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### Topic: RGB leds and resistors (Read 1 time)previous topic - next topic

#### Zeratus

##### Jan 06, 2012, 04:00 pmLast Edit: Jan 06, 2012, 04:14 pm by Zeratus Reason: 1
I was wondering: what happens if I put the resistor on the cathode instead of using 3 resistors for each color anode?

1 Resistor:

3 Resistors:

I'm asking this because it's a pain to place one resistor for each anode. Is this the only solution?

Also, I'm intrigued by the fact that a lot of tutorials about LEDs talk about using a 220 ohm resistor. Why? Even for a red LED consuming 25 mA, the required resistor for running it on a 5V line(that's what Arduino provides, right?) is only 120 Ohms.
So what should we do today?

#### 487376

#1
##### Jan 06, 2012, 06:23 pm
You don´t calculate good. For all colours must be used individual resistor. And a resistor value can´t be less than 200 ohms!
I have Arduino UNO Rev3.....

#### Grumpy_Mike

#2
##### Jan 06, 2012, 07:55 pmLast Edit: Jan 06, 2012, 07:58 pm by Grumpy_Mike Reason: 1
Quote
what happens if I put the resistor on the cathode instead of using 3 resistors for each color anode?

Then it won't work. Once you put the red LED on then the others won't come on because the red LED clamps the voltage at a lower value than is needed to turn on the other colours.

Quote
Why? Even for a red LED consuming 25 mA, the required resistor for running it on a 5V line(that's what Arduino provides, right?) is only 120 Ohms.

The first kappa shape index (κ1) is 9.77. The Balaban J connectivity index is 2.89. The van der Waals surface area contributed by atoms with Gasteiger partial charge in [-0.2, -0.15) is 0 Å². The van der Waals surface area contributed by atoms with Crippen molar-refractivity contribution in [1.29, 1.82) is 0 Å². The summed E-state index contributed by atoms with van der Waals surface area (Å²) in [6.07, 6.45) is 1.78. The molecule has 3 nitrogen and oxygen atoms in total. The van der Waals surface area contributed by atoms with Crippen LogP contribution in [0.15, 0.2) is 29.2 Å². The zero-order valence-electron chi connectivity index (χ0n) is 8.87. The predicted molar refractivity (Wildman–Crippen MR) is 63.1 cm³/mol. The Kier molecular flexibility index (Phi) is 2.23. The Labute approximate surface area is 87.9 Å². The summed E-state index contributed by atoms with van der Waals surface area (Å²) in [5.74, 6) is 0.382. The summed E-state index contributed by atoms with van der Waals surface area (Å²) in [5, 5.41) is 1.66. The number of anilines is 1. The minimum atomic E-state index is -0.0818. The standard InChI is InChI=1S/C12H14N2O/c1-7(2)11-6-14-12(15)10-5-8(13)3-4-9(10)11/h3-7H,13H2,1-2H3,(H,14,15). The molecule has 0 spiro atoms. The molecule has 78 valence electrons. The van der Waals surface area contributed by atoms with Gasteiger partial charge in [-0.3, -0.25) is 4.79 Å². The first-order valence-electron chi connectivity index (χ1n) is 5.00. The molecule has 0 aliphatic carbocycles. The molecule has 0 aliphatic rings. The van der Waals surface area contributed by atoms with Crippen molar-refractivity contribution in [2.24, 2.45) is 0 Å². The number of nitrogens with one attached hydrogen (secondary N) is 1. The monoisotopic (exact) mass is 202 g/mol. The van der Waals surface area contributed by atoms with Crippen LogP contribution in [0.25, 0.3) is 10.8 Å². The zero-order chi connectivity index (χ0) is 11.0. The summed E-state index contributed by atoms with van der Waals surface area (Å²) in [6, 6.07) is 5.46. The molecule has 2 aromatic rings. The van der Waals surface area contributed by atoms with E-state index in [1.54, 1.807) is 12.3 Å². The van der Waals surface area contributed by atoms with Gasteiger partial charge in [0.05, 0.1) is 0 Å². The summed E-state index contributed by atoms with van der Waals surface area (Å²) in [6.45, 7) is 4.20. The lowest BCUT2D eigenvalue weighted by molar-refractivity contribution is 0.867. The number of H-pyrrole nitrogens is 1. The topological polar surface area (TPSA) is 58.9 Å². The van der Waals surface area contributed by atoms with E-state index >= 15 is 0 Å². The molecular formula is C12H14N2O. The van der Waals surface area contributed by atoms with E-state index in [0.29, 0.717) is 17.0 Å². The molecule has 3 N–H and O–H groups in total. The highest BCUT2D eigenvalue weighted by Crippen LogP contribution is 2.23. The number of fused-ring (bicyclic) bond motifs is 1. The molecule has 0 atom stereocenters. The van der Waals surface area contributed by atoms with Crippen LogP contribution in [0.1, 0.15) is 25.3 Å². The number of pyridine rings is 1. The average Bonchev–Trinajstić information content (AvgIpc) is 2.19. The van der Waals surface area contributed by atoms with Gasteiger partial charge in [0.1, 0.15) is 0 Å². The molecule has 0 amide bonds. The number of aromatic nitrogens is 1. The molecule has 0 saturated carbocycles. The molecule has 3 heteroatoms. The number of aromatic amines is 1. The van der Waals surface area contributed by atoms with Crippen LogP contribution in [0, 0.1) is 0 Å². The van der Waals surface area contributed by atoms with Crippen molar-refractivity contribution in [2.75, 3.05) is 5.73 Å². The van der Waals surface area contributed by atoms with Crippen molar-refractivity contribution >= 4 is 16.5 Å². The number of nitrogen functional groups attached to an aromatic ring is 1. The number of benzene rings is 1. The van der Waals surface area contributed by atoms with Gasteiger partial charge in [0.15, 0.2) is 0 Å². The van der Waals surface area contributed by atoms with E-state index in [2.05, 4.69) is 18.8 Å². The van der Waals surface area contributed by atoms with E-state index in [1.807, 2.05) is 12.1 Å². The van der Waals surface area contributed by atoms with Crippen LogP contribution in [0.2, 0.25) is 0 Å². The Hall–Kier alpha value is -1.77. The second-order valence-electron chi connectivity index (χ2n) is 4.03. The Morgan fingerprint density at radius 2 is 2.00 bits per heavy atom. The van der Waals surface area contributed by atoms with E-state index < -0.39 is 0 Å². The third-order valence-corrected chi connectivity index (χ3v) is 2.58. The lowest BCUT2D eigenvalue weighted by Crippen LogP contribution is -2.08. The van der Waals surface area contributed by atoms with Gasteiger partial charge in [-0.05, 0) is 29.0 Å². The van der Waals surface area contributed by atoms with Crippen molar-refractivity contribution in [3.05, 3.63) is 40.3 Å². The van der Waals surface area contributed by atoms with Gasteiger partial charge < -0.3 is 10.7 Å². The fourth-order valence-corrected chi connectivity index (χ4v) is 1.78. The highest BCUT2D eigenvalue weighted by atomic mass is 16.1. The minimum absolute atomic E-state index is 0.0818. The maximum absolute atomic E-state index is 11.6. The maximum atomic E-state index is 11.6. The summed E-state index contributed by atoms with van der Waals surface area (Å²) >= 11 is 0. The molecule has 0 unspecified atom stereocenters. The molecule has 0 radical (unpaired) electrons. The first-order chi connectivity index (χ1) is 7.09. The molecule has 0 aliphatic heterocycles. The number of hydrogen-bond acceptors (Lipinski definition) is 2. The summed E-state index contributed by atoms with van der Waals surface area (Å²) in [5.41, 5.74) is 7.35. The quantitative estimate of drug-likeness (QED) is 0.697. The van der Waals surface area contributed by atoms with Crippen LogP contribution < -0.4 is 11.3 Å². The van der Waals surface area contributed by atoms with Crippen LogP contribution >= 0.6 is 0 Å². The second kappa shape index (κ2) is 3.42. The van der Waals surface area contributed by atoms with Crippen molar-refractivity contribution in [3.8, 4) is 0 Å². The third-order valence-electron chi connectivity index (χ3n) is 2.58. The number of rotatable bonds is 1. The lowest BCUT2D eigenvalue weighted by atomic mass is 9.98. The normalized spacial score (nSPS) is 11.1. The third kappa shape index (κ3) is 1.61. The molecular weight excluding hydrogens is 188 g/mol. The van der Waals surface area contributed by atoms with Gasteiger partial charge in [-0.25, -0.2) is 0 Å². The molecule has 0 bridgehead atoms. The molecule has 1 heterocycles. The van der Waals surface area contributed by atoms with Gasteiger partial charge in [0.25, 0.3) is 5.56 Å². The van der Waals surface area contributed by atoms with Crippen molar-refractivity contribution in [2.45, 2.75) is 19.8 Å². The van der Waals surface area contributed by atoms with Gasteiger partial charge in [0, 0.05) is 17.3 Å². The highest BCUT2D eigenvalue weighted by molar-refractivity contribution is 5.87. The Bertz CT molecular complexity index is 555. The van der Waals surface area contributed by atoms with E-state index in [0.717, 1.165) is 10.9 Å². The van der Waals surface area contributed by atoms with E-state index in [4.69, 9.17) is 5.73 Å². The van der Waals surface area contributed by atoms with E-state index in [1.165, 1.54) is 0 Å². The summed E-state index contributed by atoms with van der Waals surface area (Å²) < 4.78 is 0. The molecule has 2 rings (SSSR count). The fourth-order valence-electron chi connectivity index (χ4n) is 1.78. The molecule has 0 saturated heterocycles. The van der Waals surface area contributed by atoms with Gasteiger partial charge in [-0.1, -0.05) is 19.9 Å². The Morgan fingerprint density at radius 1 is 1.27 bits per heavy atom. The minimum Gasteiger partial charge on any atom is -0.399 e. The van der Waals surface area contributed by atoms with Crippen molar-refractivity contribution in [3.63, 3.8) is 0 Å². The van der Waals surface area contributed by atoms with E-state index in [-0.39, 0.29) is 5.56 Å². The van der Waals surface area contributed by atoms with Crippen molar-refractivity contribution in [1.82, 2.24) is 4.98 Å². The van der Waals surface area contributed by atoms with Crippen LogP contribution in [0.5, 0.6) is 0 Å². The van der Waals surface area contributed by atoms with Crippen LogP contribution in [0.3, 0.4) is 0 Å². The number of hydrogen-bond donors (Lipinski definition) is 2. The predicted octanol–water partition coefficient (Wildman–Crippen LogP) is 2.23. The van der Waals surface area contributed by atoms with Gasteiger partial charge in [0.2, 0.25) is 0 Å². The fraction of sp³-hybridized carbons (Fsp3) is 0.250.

Most LEDs work at 20mA not 25mA. Yes you can use a lower resistor but most LEDs are good enough at between 10 to 15mA

#### Zeratus

#3
##### Jan 06, 2012, 09:13 pm
Quote
Quote
what happens if I put the resistor on the cathode instead of using 3 resistors for each color anode?

Then it won't work. Once you put the red LED on then the others won't come on because the red LED clamps the voltage at a lower value than is needed to turn on the other colours.

Well, that makes sense. Thanks for the response. It's a pain to work with so many resistors .

Quote
. Yes you can use a lower resistor but most LEDs are good enough at between 10 to 15mA

That's quite some news to me, I always calculated resistors for the 20mA-30mA range. Isn't 10 mA too low though? Won't the LED be too dim?
So what should we do today?

#### Grumpy_Mike

#4
##### Jan 06, 2012, 10:46 pm
Quote
Isn't 10 mA too low though? Won't the LED be too dim?

No, the eye's response is logarithmic so it is much less than half as bright.

Most LEDs are only speced at 20mA so I think you are over driving them.

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